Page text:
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Crack down on ‘misleading’ hotel prices

Action on inaccurate 'discount' deals and pressure selling tactics from hotel price comparison sites.

The Competition and Markets Authority (CMA) has launched an investigation into dodgy deals on hotel booking sites.

It announced today that some sites are providing information which could ‘mislead people, stop them finding the best deal and potentially break consumer law’.

Its investigation into the clarity, accuracy and presentation of information on sites will examine several practices including how hotels are ranked in search results, pressure selling, discount claims and hidden charges.

It follows a year-long market study and draws on the results of Which? Travel’s September 2016 investigation into the same issues, ‘The Price is Wrong’.

Alex Neil, Which? managing director of home products and services, said: ‘When shopping around to book a hotel, it’s vital that consumers are confident that they can find the best deal for them.

‘We found evidence of booking sites using pressure-selling tactics and making claims about discount deals that don’t add up. If the CMA finds breaches of consumer law, they should take enforcement action against those sites.’

Which? Travel’s investigation – hotel booking sites

Which? Travel looked at deals on three of the biggest sites, Booking.com, Expedia and Hotels.com, finding evidence of misleadingly displayed ‘savings’, which were passed on to the CMA.

Expedia offered ‘discounts’ based on flights and hotels booked together, which turned out to be wildly inaccurate and based on prices obtained between September 2013 and September 2014.

Hotels.com provided no explanation for its ‘savings’ calculations, potentially a breach of Consumer Law. Legally a ‘sale’ price has to be a reduction from an original price that’s been displayed for a substantial period of time, usually 28 days or, if not, a clear explanation has to be provided.

Booking.com offered a lengthy explanation for what it means when a price is crossed out and another, apparently ‘discounted’ lower price is shown alongside it. Its explanation appeared to suggest that the higher price could simply be that of an earlier, more popular date such as a weekend.

When Which? Travel put these allegations to the three sites in August 2016, they did respond.

Hotels.com said that it intended to clarify the basis for its struck-out ‘sale’ comparison prices and it has since added a brief explanation (‘the struck-out price is based on the hotel’s standard rate, as determined and supplied by the hotel’).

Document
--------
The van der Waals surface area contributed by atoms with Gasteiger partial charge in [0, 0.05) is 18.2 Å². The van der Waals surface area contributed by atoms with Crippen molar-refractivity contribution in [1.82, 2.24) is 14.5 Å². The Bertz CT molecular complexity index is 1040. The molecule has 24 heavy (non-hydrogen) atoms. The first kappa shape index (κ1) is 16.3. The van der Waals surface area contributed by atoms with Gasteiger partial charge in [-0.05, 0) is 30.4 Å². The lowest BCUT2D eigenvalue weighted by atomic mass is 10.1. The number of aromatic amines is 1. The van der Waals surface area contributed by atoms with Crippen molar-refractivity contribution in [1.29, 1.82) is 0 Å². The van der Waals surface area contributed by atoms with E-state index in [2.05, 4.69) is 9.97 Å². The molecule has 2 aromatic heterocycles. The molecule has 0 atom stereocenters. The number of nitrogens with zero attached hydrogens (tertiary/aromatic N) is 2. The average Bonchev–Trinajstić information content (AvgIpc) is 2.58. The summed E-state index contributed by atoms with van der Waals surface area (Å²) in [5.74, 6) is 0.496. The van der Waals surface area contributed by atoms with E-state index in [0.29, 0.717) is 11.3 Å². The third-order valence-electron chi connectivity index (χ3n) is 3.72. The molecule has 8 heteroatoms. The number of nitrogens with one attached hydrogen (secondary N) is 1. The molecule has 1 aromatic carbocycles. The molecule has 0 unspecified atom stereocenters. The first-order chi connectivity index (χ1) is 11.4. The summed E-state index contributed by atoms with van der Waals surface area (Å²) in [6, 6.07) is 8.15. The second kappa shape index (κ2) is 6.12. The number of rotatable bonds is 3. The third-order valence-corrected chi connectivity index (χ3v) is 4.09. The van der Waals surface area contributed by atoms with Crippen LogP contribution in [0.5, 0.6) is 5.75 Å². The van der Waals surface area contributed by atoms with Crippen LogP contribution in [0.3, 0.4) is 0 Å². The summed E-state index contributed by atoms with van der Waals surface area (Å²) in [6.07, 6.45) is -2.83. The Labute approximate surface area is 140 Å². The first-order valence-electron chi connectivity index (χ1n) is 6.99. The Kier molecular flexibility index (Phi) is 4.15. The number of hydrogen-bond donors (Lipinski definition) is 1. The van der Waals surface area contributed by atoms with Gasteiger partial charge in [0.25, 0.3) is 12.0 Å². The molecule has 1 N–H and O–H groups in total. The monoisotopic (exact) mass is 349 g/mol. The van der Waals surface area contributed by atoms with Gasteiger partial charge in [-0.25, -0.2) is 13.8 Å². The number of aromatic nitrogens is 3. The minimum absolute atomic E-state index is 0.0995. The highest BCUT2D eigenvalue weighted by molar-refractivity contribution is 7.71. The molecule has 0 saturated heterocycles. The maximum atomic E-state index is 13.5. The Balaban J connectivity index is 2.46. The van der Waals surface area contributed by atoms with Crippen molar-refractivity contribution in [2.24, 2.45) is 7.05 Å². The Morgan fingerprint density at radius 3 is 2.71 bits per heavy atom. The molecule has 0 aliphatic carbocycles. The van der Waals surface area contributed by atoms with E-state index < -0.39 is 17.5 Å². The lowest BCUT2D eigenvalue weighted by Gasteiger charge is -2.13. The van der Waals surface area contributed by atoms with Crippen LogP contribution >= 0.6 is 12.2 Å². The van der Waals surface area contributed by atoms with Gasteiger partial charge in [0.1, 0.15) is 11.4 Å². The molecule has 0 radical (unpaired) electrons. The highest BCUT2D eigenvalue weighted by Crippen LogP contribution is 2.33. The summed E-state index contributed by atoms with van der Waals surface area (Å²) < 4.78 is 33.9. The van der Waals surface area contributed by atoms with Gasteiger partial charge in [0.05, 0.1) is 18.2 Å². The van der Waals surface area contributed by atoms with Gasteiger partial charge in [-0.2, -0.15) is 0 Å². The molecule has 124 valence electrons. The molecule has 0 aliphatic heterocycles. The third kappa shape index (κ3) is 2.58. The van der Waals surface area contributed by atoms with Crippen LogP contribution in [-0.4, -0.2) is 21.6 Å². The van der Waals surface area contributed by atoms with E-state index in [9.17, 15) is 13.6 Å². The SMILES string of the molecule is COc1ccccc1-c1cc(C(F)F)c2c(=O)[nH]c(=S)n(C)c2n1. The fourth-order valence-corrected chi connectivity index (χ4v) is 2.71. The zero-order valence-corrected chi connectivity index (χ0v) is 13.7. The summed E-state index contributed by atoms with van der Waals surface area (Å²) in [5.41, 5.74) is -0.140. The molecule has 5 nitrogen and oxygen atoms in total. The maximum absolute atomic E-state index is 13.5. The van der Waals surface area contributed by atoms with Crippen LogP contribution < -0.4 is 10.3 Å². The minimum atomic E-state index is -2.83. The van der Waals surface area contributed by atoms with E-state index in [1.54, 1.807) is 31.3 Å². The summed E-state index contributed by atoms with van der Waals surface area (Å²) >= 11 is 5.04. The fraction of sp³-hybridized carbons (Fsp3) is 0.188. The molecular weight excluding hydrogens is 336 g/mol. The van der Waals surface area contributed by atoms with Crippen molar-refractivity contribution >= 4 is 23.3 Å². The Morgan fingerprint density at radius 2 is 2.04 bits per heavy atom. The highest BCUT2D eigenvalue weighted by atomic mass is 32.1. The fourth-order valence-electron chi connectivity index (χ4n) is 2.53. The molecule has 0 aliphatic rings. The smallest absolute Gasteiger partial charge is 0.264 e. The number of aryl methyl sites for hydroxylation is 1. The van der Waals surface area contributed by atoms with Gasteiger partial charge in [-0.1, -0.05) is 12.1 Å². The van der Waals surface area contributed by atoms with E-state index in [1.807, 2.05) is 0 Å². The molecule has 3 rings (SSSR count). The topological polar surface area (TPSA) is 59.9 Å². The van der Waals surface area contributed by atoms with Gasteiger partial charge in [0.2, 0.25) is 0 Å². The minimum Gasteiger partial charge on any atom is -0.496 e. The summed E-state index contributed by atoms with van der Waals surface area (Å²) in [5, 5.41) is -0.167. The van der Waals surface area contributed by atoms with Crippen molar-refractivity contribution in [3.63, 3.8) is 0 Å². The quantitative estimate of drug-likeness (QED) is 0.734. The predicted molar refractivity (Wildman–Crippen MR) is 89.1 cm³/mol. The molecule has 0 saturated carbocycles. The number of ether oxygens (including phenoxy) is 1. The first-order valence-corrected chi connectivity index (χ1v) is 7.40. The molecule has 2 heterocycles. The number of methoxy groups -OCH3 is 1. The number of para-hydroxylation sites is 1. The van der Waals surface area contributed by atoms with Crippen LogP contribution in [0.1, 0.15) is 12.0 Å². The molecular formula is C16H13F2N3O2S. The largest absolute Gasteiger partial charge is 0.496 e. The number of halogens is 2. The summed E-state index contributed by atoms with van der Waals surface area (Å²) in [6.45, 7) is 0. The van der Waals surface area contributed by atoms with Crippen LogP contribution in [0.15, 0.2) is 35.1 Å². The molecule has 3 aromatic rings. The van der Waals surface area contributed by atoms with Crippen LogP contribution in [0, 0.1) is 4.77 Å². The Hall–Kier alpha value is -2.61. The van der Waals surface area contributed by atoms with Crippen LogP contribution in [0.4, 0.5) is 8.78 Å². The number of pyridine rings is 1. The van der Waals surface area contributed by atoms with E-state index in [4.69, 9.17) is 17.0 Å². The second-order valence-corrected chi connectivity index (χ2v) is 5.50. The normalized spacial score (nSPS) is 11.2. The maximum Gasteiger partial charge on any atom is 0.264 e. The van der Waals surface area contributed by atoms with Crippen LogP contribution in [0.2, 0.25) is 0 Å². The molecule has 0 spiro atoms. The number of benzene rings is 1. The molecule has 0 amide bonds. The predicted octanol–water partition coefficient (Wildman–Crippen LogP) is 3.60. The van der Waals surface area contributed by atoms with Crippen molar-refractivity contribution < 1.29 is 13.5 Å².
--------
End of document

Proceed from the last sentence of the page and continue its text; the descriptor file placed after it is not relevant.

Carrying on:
Expedia told Which? that it was ‘looking to see how we can improve messaging to customers’. It did change the calculation of its flight + hotel discounts, which is now based on prices obtained from July 2015 to June 2016.

Booking.com didn’t offer to make any changes, but did insist that its own lengthy explanation of ‘discounts’, still on the site today, provides ‘the utmost in clarity’.

‘The discount is based on the third highest current price of the property for rooms with the same booking conditions in a 30-day window around your check-in date (15 days before and 15 days after check-in date; if less than 15 days are between today and the check-in date,  we will use the corresponding number of days after the check-in date to result in a 30 day total).’

CMA Enforcement action

The CMA’s investigation goes beyond these three sites to look at the whole industry and will examine several areas that Which? Travel investigated, including pressure selling, hidden charges and whether discount claims offer a fair comparison for the consumer. It will also look at whether search results are influenced by commission paid by the hotel.

Among other things it will be investigate whether claims such as ‘3 rooms left!’ or ‘203 people are looking at hotels in your destination’ create a ‘false impression of room availability or rush customers into making a booking decision.’

It will also consider whether consumers are being presented with unexpected fees, such as taxes or booking charges.

It has said that if it does find sites’ practices or claims are ‘false or misleading and are breaking consumer law’, it could take enforcement action.

Which? Travel is currently investigating pressure selling tactics, for the January issue and will be taking another look at dodgy discounts in the future.

The CMA has asked consumers to share your experiences on using hotel booking sites.

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